It’s true. Following Jesus is a lifestyle that builds on past
lessons and decisions, but also depends on our dedication day by
day. We cannot live off yesterday’s successes, last week’s prayers,
or the Bible stories we heard when we were children.
Each new day is both a challenge and an opportunity. Our faith will
be challenged, and we can use that challenge as an opportunity to
grow in our relationship with God. Jesus Himself said that those who
wanted to be His disciples were expected to be in a continual
attitude of self-denial and obedience to Him. Here’s how the Lord
put it:”If anyone desires to come after Me, let him deny himself,
and take up his cross daily, and follow Me” (Luke 9:23).
day unfolds, we must pause and remind ourselves that this is a day
dedicated to God, that it is to be used for His glory, and that it
is best lived with a continual recollection of what Jesus did for us
on the cross. It’s a daily commitment.
Keith Miller puts it this way: “It has never ceased to amaze me that
we Christians have developed a kind of selective vision which allows
us to be deeply and sincerely involved in worship and church
activities and yet almost totally pagan in the day in, day out guts
of our business lives and never realize it.”
Jesus did not say “Take up your cross and follow me to church on
Sunday morning, then you can do whatever you like the rest of the
week.” Cross-bearing is a day-to-day activity for those who would
n 1990, center fielder Brett Butler left the San Francisco Giants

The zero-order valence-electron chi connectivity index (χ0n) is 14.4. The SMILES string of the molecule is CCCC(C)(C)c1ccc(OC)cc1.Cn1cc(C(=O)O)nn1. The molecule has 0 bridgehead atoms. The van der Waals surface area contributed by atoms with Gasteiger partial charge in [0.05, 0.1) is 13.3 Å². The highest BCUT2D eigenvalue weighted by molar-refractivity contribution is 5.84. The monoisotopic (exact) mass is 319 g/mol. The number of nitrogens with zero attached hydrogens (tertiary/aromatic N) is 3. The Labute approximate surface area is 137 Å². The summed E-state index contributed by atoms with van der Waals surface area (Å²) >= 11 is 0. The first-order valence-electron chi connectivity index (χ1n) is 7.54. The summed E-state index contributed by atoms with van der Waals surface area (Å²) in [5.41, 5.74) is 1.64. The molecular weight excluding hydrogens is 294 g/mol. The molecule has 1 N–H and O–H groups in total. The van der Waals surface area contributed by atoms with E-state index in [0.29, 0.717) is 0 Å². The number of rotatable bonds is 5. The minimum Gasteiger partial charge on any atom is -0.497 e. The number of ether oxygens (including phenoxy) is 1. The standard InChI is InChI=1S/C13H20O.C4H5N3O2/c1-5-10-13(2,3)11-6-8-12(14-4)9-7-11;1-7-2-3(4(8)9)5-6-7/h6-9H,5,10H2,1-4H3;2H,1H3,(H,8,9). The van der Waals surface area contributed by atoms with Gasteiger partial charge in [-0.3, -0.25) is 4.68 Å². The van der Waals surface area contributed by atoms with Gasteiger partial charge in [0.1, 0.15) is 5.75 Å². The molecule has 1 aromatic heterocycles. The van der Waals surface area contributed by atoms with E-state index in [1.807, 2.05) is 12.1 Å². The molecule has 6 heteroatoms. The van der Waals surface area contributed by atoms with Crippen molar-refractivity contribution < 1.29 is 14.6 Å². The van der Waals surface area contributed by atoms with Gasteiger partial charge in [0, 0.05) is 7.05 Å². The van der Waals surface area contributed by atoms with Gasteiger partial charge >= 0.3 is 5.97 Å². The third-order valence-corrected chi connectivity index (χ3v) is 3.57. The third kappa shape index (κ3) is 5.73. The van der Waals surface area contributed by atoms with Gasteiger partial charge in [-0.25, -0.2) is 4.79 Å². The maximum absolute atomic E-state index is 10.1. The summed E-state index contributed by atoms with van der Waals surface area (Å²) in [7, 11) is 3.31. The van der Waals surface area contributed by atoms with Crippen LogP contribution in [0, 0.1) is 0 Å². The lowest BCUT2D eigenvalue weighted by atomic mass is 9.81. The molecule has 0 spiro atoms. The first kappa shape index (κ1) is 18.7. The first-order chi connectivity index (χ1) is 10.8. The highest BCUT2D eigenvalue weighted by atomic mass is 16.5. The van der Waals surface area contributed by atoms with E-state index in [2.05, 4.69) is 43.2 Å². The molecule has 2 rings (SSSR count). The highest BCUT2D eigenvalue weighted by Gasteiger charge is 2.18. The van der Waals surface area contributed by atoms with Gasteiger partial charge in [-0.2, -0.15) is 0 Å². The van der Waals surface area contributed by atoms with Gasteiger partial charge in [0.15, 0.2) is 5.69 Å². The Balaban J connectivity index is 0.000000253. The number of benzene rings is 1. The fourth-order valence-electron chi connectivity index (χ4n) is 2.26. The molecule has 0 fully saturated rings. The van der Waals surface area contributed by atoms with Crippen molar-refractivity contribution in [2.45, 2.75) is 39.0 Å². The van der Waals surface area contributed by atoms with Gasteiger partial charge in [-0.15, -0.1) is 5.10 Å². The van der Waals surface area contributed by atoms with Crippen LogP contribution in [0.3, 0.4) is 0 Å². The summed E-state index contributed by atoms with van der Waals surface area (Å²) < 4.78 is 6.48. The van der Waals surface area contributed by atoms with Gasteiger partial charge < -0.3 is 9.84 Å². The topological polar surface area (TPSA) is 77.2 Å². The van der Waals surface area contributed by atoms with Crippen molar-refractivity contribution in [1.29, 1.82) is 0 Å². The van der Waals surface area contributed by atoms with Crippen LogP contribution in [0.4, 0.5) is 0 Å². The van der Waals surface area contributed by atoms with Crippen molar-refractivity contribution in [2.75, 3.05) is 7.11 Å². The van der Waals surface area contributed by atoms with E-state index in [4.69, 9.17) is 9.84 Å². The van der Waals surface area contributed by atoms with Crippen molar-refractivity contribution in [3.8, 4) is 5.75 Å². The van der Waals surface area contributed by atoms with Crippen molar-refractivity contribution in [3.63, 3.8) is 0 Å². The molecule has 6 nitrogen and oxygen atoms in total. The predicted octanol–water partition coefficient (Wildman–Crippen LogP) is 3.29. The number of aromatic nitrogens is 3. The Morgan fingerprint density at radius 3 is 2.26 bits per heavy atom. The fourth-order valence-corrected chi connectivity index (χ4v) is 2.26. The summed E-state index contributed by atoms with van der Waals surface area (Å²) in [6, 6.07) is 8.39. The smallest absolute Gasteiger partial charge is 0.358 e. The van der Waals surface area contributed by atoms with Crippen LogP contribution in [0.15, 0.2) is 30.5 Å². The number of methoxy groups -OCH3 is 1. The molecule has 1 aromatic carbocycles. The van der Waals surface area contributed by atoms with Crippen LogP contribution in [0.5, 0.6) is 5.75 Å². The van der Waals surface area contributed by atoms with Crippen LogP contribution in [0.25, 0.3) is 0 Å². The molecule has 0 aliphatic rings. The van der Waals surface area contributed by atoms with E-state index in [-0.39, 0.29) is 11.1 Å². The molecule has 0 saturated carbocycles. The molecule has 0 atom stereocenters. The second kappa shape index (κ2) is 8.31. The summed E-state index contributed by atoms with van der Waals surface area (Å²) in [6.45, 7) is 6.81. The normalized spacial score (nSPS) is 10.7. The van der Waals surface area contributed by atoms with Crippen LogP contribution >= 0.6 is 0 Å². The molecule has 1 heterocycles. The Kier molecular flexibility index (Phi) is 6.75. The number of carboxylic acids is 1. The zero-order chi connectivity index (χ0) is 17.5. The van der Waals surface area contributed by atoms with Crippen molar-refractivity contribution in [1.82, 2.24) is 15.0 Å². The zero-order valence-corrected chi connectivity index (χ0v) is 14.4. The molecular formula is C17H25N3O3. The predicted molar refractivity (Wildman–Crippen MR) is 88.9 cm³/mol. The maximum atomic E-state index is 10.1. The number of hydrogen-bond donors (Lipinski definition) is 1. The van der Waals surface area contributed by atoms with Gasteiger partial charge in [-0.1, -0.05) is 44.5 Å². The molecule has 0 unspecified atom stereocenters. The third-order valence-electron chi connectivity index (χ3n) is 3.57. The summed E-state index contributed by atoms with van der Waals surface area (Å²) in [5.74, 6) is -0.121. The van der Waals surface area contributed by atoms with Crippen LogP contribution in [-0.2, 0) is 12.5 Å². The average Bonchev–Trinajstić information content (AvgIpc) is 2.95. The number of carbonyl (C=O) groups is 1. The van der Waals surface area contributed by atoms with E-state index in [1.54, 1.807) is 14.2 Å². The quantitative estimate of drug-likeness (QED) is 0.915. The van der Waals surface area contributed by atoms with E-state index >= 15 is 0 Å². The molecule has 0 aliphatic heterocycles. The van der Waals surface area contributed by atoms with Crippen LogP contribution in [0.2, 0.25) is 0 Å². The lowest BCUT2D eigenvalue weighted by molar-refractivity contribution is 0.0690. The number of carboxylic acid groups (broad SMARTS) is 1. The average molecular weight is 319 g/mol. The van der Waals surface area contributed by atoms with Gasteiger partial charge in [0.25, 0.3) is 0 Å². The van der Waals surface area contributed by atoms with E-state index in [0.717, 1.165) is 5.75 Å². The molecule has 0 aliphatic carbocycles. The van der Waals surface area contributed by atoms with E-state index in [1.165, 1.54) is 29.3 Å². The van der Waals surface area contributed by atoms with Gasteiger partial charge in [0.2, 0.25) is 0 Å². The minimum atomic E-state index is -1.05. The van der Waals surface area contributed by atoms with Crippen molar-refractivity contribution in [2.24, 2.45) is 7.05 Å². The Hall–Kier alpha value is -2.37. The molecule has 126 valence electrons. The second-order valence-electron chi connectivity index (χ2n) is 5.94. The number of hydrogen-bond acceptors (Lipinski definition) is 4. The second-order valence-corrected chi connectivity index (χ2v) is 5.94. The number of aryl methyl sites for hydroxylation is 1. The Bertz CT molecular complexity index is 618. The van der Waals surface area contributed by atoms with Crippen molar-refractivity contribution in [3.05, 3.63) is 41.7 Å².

as a free agent. He was loved in San Francisco, and rightly so. He
was a great player. But the best offer came from the LA Dodgers –
the Giant’s rivals.
Early in the season, when the two teams met for the first time
that year, Butler was the center of much attention. He was well
loved by his former team, but now the Dodgers were playing in San
Francisco. When the line ups were being read and the players
introduced, the crowd roared as Butler, their former player was
announced. The people still loved him. Perhaps they felt he was
still a Giant at heart. Brett Butler did something interesting at
that moment. When he heard the response of the crowd, he walked up
to his new manager, Tommy Lasorda, and he hugged him, in front of
the thousands that filled San Francisco’s Candlestick Park.
Instantaneously, the cheers for Butler turned to boos and insults.
After the game, he was asked by the press why he did that. Brett
Butler responded, “It turned a page in my career. I’m an LA Dodger
now; I’m not a Giant. That just kind of solidified it. I wanted them
to know I’m a Dodger”.
When people become Christians, in one way or another, they need
to “hug Jesus” in the sight of their family, friends, coworkers and
acquaintances. They need to make it clear who they now belong to –
even if it causes some to boo and sneer. Like Brett Butler, we need
to go public with our commitment. Let there be no question in
anyone’s mind, our loyalties are to Him first.
“The problem with the Christian life is that it’s so daily.” Yes! It
is! And I wouldn’t have it any other way.
[text from file received by Ron Otto, Lincoln Christian Church]